World Bank: U.S. deficits may hurt others
Business Week | April 6, 2005
Continued high U.S. budget and trade deficits could sharply cut economic growth in developing countries by driving up interest rates and weakening the dollar, the World Bank said Wednesday.
Even without the impact of U.S. deficits, average economic growth in China, Russia, India and other developing economies is expected to decline from a three-decade high of 6.6 percent in 2004 to 5.2 percent next year, the bank said in a report on the global economic outlook.
But it said that fall could be sharper if financial markets respond to continued heavy U.S. borrowing by pushing up interest rates.
If rates rise, "and we think that that's what ultimately will happen if there's no (U.S.) policy adjustment, then all developing countries will suffer," said Hans Timmer, a bank economist, at a news conference.
Latin American is especially vulnerable, Timmer said. He said that according to a projection by the bank's economists, if interest rates rise by 2 percent, the 4 percent growth forecast for the region next year "would completely disappear."
A weaker dollar due to rising debt "will hurt trade volumes," Timmer said.
The U.S. deficit in trade and investment income with the rest of the world hit an all-time high of US$665.9 billion (euro512 billion) last year, while the budget deficit soared to a record US$412 billion (euro317 billion).
"The advice that we would give to the U.S. authorities ... is that it's important to move" on deficit reduction, said Uri Dadush, director of the bank's Development Prospects Group.
The report forecasts an average economic growth rate of 5.7 percent this year for developing countries, down from 6.6 percent in 2004. It says that rate should fall to 5.2 percent in 2006.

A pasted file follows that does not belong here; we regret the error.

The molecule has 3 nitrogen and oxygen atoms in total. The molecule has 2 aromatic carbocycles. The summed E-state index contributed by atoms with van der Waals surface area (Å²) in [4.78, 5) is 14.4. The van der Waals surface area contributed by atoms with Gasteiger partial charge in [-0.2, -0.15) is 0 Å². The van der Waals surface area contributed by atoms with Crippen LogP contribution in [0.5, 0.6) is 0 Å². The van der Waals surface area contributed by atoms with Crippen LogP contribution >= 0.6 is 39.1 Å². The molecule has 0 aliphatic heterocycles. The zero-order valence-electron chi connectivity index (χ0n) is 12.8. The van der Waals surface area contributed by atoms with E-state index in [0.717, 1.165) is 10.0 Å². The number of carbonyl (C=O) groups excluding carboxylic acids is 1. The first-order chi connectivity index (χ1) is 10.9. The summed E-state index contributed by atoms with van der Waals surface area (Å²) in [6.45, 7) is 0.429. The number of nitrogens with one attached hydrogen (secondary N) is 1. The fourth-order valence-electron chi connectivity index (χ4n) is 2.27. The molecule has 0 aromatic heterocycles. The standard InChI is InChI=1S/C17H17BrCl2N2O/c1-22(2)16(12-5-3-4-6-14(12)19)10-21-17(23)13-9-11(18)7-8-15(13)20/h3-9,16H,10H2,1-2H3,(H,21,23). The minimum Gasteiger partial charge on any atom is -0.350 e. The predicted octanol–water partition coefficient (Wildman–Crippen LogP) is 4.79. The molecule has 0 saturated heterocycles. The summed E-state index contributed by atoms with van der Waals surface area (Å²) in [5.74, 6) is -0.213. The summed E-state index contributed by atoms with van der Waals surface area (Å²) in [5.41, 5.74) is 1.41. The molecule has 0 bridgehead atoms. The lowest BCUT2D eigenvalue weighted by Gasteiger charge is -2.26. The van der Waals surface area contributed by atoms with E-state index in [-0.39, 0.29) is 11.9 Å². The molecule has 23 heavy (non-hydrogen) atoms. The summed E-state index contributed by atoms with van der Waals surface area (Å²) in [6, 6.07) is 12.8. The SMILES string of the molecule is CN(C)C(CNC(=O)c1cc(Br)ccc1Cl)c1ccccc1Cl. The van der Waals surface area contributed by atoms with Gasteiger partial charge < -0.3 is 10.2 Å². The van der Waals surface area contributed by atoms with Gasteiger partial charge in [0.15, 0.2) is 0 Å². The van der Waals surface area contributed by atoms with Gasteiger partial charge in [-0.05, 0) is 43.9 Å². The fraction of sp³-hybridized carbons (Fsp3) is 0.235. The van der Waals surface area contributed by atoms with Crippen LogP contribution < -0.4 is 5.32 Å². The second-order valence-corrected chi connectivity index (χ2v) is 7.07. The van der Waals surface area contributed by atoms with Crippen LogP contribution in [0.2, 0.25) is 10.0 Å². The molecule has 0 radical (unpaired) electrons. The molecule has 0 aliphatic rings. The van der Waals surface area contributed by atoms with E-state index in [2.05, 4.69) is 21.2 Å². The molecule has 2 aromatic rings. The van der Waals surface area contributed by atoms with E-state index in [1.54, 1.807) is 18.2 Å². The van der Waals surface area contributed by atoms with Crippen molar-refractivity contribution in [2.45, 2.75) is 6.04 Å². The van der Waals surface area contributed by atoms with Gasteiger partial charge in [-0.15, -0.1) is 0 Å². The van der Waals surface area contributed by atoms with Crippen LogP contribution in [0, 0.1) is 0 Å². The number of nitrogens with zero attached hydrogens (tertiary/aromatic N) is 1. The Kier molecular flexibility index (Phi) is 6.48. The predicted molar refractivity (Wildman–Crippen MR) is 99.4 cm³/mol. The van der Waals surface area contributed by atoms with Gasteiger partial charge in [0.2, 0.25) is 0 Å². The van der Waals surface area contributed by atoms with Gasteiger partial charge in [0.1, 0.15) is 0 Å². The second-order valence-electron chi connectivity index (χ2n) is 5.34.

Dadush said such a decline was healthy, reflecting more sustainable growth after surging economic expansions around the world drove up prices of energy and raw materials.
The report painted a positive picture of developing economies, saying many have lowered trade barriers and pursued prudent spending, holding foreign debt levels steady. It said their total foreign reserves rose by 30 percent last year to US$1.6 trillion (euro1.2 trillion).
"The encouraging economic performance in developing countries in 2004 coincides with sound policies," it said.
Foreign investment in developing economies rose by nearly US$14 billion (euro11 billion) last year to US$165.5 billion (euro127.3 billion), the report said. It said that in Asia, investment rebounded to levels reached before the region's 1997 financial crisis.
Developing economies grew faster than richer countries such as the United States last year by reducing reliance on exports and increasing domestic consumption, the report said. It noted that companies in India, China and Brazil are becoming multinationals and investing abroad.
The survey was released simultaneously at news conferences in Beijing and Paris, marking the first time the World Bank had staged such a release ceremony in China.
"This clearly signifies the growing role that China plays in the global economy," said Bert Hofman, an economist for the bank's Beijing office.